It's not often that a TV show portrays marriage in a realistic light. But when it happens, it's sure fun to watch. That's why I miss Mad about You. Helen Hunt (Jamie) and Paul Reiser (Paul) weren't that different from couples you'd meet in your own neighborhood. They had quirky relatives and an indifferent dog. They had fun and they had arguments. They loved each other and sometimes they struggled with love. At times they failed, but most often they succeeded —in other words, a remarkably "normal" marriage.
In one episode, however, the show took a decidedly serious turn (for a sitcom). Paul and Jamie had become increasingly busy with their demanding careers. One night, Paul met an attractive woman and toyed with the idea of pursuing something more than a friendship with her. Meanwhile, Jamie shared a kiss with a coworker. There followed much marital havoc (none of it funny). In the end, though, they reaffirmed their love and commitment. Phew!
Paul and Jamie avoided adultery, but their version of faithfulness fell far short of the real thing. Fidelity isn't the last-minute, should-I-or-shouldn't-I decision made in the clutches of temptation. A lifestyle of fidelity begins at the altar and continues every moment of every day for the rest of your marriage.
I was reminded of this recently when a friend came by for coffee. Without totally ripping her husband, she drew a pretty grim picture of her marriage. She was married to a workaholic who spent most of his time on the phone or the computer even when he was home. He made all the important decisions without considering her point of view, and he didn't find much time for their kids.
"But he does come home every night," my friend concluded. "At least he's faithful."
Is he? If simply coming home every night qualifies as fidelity, my friend is settling for far too little.
The word unfaithfulness has taken on an artificially narrow meaning: having sex with someone you're not married to. That's how my friend was measuring her spouse's faithfulness. But this brand of "the least you can do" faithfulness can't be what God intended for marriage.
When Jesus talked about actions, he connected them with the motives behind them. "You've heard it said, 'Don't murder.' Well, I say, 'Don't even have murderous thoughts'" (my paraphrase). When it came to faithfulness, Jesus said, in essence: "Go way beyond not committing adultery; avoid lusting in your imagination!" He shifted the focus from what people can get away with to a higher standard.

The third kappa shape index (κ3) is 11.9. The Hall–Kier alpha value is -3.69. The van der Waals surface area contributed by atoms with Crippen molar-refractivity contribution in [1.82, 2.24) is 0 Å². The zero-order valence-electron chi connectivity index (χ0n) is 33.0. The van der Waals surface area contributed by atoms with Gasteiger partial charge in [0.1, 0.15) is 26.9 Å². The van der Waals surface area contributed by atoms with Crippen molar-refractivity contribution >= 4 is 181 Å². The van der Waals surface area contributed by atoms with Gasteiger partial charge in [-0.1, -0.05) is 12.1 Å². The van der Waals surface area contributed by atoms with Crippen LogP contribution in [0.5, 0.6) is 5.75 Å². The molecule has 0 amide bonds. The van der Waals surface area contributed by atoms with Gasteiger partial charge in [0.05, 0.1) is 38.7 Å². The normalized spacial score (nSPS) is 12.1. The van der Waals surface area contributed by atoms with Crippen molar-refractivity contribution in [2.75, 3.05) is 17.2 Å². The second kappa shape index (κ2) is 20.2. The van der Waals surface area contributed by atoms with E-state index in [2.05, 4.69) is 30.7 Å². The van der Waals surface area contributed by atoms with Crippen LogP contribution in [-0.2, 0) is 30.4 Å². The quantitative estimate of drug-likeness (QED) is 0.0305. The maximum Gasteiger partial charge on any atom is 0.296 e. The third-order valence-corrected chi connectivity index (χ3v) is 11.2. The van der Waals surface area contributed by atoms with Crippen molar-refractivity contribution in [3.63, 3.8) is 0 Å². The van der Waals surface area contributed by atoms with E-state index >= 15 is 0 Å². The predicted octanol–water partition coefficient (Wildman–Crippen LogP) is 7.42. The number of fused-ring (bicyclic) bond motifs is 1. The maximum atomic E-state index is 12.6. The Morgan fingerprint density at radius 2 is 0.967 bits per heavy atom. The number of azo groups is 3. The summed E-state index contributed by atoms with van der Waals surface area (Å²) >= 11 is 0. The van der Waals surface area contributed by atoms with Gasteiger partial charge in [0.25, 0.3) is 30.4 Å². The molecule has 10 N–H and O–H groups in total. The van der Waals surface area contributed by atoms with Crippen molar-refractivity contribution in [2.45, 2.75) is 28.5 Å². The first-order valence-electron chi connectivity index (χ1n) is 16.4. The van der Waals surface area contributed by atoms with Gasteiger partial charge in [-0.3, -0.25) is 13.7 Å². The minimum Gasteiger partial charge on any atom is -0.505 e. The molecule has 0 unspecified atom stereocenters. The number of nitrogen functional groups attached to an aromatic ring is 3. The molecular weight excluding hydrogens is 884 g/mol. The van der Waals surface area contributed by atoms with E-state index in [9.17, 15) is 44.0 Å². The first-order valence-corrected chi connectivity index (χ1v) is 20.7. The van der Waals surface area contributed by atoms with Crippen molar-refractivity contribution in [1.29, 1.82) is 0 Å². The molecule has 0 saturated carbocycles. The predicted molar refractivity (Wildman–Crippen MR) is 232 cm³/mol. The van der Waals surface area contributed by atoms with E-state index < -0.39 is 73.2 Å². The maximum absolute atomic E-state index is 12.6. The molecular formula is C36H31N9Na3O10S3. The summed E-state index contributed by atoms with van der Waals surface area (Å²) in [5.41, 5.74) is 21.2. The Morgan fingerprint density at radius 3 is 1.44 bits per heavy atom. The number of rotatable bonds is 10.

Does a person become unfaithful in the moment when she goes to bed with someone other than her husband, or is she being unfaithful the first time she toys with the idea? Doesn't unfaithfulness actually begin whenever a spouse begins to think of herself first?
Anything you do that doesn't take your spouse's best interest to heart is a small infidelity. Over time, those self-focused choices create an overall pattern of unfaithfulness. Your whole way of thinking factors your mate out of the equation, and that can leave the door wide open to adultery or other betrayals.
Since we're all flawed human beings, none of us is going to be completely unselfish. But as Christians, we know that the picture of marriage laid out in the Bible is about submission, respect and self-sacrifice. So even though we won't achieve perfect other-centeredness this side of heaven, we can pursue faithfulness in a zillion everyday decisions: Will I check with my husband, who treasures his privacy, before I make plans for us to go out with friends? Can I get off my agenda and onto his this weekend? Will I save time and energy for physical intimacy, even though I have kids to care for and a never-ending to-do list? One day at a time, one decision at a time, can I choose fidelity? With God's help, of course I can.
A long-cultivated habit of fidelity is the best way to prevent the "big" infidelity of adultery. A last-minute decision might have worked on TV for Paul and Jamie, but in real life we need a lot more. Every day, we need to form the habit that will keep us out of the wrong person's bed.
Annette LaPlaca, former Marriage Partnership senior associate editor, is a freelance writer and editor. She, her husband, David, and their two children live in the Chicago suburbs.
Copyright © 2000 by the author or Christianity Today/Marriage Partnership magazine. Click here for reprint information on Marriage Partnership.